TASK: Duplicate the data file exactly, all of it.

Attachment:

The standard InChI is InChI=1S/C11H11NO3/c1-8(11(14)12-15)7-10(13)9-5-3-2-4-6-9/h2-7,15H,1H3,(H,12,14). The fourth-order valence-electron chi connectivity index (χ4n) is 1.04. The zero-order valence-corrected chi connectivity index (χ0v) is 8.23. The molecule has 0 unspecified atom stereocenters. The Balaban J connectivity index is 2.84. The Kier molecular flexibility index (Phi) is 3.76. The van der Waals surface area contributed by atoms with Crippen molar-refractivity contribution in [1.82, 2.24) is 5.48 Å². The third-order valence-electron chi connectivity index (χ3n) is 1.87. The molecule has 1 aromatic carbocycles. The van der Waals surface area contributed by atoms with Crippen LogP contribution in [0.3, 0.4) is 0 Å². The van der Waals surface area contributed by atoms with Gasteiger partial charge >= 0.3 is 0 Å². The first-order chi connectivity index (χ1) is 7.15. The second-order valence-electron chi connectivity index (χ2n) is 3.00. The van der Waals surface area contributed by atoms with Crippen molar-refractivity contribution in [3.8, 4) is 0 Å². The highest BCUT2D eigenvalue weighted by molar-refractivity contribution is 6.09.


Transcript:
The standard InChI is InChI=1S/C11H11NO3/c1-8(11(14)12-15)7-10(13)9-5-3-2-4-6-9/h2-7,15H,1H3,(H,12,14). The fourth-order valence-electron chi connectivity index (χ4n) is 1.04. The zero-order valence-corrected chi connectivity index (χ0v) is 8.23. The molecule has 0 unspecified atom stereocenters. The Balaban J connectivity index is 2.84. The Kier molecular flexibility index (Phi) is 3.76. The van der Waals surface area contributed by atoms with Crippen molar-refractivity contribution in [1.82, 2.24) is 5.48 Å². The third-order valence-electron chi connectivity index (χ3n) is 1.87. The molecule has 1 aromatic carbocycles. The van der Waals surface area contributed by atoms with Crippen LogP contribution in [0.3, 0.4) is 0 Å². The van der Waals surface area contributed by atoms with Gasteiger partial charge >= 0.3 is 0 Å². The first-order chi connectivity index (χ1) is 7.15. The second-order valence-electron chi connectivity index (χ2n) is 3.00. The van der Waals surface area contributed by atoms with Crippen molar-refractivity contribution in [3.8, 4) is 0 Å². The highest BCUT2D eigenvalue weighted by molar-refractivity contribution is 6.09.